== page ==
Tailoring screening protocols for perinatal depression: prevalence of high risk across obstetric services in Western Australia
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Given what appears to be an ever-increasing list of concerning consequences of perinatal depression, longitudinal studies have much to offer when considering the timing and efficacy of prevention and intervention strategies. The course of depressive symptomatology across the perinatal period at four obstetric services was investigated utilising Western Australian data collected as part of the beyondblue National Postnatal Depression Program. Pregnant women completed one or two Edinburgh Postnatal Depression Scale (EPDS) assessments during pregnancy and a demographic and psychosocial risk factors questionnaire. One or two EPDS assessments were administered within 12 months postpartum. Prevalence of high risk scores across gestational ages ranged from 14% to 5% during pregnancy and 6% to 9% in the postnatal period. For women who were screened twice, the prevalence of high risk scores appeared earlier and decreased with advancing gestation (p = 0.026). The prevalence of postnatal high risk increased after 12 weeks postpartum (p = 0.029). Screening protocols for depressive symptomatology during pregnancy may need to be fine-tuned across individual hospitals, and take into account gestational ages, in order to be most effective. As depressive symptomatology persists postnatally, screening protocols may need to extend beyond 12 weeks postpartum.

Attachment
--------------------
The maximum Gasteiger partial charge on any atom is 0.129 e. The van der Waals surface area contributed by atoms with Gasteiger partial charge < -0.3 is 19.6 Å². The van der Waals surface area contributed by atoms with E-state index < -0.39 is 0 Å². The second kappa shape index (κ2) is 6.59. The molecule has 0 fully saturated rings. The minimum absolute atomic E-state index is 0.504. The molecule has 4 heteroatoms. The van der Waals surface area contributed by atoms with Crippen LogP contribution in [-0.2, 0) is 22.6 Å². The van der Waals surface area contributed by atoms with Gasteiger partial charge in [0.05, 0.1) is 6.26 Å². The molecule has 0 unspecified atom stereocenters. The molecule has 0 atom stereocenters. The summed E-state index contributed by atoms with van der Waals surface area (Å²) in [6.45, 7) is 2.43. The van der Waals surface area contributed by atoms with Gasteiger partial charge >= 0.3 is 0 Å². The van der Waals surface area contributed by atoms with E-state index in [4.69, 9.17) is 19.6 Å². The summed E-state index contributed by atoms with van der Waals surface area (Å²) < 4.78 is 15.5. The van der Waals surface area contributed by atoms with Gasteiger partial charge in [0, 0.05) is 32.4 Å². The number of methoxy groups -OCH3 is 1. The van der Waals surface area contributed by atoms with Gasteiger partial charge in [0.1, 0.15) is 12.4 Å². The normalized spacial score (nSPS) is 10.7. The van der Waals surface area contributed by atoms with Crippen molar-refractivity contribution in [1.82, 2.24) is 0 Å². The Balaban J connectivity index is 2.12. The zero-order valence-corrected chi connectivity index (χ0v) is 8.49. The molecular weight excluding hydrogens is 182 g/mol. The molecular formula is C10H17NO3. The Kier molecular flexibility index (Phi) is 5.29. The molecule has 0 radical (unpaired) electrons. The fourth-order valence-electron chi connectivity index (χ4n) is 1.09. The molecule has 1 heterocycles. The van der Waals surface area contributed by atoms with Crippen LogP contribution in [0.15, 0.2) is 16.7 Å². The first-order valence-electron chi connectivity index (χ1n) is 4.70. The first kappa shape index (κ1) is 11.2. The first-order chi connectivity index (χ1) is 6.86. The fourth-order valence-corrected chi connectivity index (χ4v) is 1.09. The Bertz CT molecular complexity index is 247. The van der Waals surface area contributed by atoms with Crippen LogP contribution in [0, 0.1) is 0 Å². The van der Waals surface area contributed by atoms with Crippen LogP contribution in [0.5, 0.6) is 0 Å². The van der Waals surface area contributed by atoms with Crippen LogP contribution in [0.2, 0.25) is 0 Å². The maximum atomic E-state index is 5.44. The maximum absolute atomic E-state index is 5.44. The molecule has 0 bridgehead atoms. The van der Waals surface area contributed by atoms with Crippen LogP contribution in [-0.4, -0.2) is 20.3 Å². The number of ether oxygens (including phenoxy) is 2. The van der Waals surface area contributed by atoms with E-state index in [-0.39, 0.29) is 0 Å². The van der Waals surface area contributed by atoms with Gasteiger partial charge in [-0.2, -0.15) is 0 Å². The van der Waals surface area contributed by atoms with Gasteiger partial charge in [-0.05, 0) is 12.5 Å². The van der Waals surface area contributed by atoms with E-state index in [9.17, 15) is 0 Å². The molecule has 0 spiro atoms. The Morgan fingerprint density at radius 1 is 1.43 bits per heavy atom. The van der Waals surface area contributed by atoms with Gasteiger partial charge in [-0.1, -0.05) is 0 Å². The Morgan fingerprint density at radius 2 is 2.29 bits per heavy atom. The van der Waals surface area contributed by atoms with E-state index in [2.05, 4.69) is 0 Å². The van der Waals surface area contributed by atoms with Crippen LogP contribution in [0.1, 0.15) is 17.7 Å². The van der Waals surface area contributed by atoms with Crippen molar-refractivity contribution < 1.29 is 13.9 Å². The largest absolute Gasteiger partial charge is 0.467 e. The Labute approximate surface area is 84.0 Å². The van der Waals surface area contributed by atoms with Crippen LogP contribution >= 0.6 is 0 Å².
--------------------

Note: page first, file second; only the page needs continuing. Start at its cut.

KeywordsPerinatal depression Psychosocial screening
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